Tag Archives: Seven Surrenders

The SF Bluestocking Winter 2017 Reading List Wrap-Up

Spring has already sprung here in Ohio, both technically and actually, judging from the amount of allergy trouble I’ve been having the last couple of weeks, and I’m working on getting together my reading list for the next three months (look for it this week!), but I thought first I’d take a look at what I’ve read in the first three months of 2017. Last year was such a terrible year for me that I ended up struggling a lot to write much about what I read, though I read quite a bit. The good news is that this year I’ve been off to a pretty strong start, getting through most of my Winter Reading List and even reading a couple of things that weren’t on there. I’ve even written about almost everything I’ve read, even if it was just a short blurb and a star rating on Goodreads, although I am still finishing up my last few reviews of titles from my winter list.

This post, however, is about celebrating the best and most exciting of what I’ve read in the last three months.

29939303Best Fantasy Novel – Crossroads of Canopy by Thoraiya Dyer

Crossroads of Canopy is a gorgeously imagined book about a young woman’s political awakening when she’s forced to question everything she knows about her society and herself. It’s set in a marvelously unique fantasy world in which people live in cities built in the tops of trees in an enormous rain forest, and it’s worth reading for the inventive worldbuilding alone, but it’s also got a wonderfully difficult and complex protagonist in Unar. Crossroads is a story about the roots of a revolution, and I cannot wait to see what happens next in Thoraiya Dyer’s Titan’s Forest series. While it’s not as thrillingly groundbreaking as, say, N.K. Jemisin’s The Fifth SeasonCrossroads of Canopy is, for me, similar in the the sense that it’s exactly the sort of thing I think of when looking towards the future of the genre, especially as it broadens to include epic fantasy that isn’t set in some analogue or other of medieval Europe.

29939160Best Science Fiction Novel – The Collapsing Empire by John Scalzi

This book was a complete surprise to me in every way. I’ve always rather intended to pick up something by John Scalzi, but I’ve never quite gotten around to it as I seldom read work by white men and have been mostly interested in new books, standalone titles, and debut authors in the last couple of years. Tons of people I know love Scalzi’s work, though, and since The Collapsing Empire is his newest book and the first in a series, it seemed like as good a time as any to check him out, especially when I got a surprise early copy in the mail from the publisher. It’s really good and hands down the most enjoyable thing I’ve read so far this year, smartly plotted and fast-paced, with lots of snappy dialogue and a great sense of humor. I couldn’t put it down.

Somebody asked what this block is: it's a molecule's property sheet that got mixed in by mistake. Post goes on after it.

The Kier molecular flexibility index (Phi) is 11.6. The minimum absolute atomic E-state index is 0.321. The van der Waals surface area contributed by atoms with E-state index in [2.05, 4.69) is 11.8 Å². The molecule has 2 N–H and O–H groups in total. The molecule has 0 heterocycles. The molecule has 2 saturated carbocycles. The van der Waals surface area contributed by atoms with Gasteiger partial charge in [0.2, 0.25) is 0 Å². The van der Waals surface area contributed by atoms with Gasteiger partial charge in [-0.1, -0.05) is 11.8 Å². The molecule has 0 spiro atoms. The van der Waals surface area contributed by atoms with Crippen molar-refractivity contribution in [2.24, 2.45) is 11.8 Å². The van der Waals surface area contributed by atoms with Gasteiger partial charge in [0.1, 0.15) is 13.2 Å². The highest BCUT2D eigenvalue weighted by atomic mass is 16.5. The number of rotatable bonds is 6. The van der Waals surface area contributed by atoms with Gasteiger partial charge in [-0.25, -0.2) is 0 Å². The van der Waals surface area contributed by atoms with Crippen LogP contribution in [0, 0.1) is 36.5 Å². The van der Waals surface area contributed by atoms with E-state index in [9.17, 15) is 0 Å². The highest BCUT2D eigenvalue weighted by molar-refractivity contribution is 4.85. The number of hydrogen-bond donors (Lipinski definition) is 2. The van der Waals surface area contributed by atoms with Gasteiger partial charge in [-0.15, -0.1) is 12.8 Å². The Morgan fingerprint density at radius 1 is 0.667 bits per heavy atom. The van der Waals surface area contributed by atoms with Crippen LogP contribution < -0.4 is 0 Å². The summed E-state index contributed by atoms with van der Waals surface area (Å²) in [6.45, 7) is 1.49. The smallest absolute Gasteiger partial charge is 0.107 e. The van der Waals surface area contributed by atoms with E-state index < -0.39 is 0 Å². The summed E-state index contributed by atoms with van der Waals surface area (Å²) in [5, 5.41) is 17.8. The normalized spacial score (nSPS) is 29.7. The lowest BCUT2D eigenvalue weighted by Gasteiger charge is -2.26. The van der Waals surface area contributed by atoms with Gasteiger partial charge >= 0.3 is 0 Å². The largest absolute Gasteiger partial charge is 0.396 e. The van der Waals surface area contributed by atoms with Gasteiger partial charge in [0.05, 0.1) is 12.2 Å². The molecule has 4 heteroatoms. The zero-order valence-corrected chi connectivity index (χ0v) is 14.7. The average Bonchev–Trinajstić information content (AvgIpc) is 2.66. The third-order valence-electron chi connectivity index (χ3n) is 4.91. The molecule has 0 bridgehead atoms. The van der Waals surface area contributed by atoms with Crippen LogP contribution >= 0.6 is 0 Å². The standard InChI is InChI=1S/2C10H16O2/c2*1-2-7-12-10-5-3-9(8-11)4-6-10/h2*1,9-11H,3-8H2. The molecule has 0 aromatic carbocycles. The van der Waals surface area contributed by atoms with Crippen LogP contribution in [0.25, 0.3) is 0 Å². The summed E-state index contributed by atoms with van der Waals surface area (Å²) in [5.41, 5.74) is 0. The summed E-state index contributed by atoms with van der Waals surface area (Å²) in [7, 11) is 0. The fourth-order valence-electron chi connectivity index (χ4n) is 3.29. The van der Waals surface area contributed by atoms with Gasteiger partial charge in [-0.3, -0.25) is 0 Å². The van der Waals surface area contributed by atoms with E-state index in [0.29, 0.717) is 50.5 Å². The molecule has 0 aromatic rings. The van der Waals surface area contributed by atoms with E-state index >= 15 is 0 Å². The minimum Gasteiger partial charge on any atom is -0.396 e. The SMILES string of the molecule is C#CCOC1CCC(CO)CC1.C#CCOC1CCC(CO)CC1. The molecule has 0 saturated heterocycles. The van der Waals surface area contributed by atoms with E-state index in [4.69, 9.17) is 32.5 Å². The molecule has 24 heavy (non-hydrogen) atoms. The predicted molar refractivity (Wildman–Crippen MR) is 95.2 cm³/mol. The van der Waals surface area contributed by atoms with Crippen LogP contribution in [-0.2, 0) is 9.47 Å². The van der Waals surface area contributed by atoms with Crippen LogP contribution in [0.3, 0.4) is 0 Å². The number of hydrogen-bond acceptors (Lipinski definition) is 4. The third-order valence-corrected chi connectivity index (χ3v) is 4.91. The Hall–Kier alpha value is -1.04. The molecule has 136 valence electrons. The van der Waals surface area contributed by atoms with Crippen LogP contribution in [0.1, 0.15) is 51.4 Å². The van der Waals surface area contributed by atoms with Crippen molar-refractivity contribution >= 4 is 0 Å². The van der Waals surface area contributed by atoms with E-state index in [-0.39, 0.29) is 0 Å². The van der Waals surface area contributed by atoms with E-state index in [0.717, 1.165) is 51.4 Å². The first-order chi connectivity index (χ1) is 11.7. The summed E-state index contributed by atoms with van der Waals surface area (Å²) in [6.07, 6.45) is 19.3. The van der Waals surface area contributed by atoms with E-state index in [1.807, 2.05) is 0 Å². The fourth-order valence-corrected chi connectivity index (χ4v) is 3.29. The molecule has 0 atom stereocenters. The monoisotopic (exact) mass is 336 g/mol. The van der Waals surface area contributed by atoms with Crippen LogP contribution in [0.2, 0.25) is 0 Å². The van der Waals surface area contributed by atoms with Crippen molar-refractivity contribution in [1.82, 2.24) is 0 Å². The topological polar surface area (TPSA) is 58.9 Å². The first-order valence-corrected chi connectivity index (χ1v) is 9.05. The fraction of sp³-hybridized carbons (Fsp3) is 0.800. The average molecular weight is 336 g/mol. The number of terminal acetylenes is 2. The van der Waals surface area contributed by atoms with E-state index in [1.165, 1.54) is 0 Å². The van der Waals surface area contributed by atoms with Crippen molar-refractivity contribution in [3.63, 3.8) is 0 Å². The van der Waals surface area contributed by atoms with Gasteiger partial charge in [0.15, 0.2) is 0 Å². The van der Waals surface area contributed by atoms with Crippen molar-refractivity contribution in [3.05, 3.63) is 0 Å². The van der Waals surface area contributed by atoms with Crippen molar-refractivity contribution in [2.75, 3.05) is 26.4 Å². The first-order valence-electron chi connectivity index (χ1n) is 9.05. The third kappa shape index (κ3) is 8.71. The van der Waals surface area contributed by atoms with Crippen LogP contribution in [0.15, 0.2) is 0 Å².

33775885Best Magazine – FIYAH Literary Magazine, Issue 1, Rebirth

The first issue of FIYAH is excellent from its beautiful cover art to its collection of perfectly curated short fiction. With evidence mounting up that black readers and writers aren’t being served and included the way they should be in genre publishing, FIYAH is a uniquely valuable space for stories by, for and about black people. My favorite story in this issue was “Chesirah” by L.D. Lewis, but “The Shade Caller” by DaVaun Sanders and “Long Time Lurker, First Time Bomber” by Malon Edwards were also standouts. If I have any complaint about the magazine, it’s that I’d love to see more nonfiction content in it, but that’s purely a personal preference. Issue 2 will be out on April 1.

marapr17_issue15covermed-340x510Best Novella – “And Then There Were (N-One)” by Sarah Pinsker

I at least try to read all of Tor.com’s novellas as a matter of course, and they’re pretty prolific, so I would have expected one of those to be my favorite so far. However, the fine folks at Uncanny just published their first ever (short) novella in #15, and it’s wonderful. Sarah Pinsker’s story of a convention–SarahCon–for Sarah’s from thousands of alternate reality might be my favorite novella of the last several years, to be honest. It’s smart and funny and thoughtful in perfect proportions. It was enchanting from page one, and it’s a story and concept that has been often on my mind ever since I read it. “And Then There Were (N-One)” will be available to read for free online on April 4.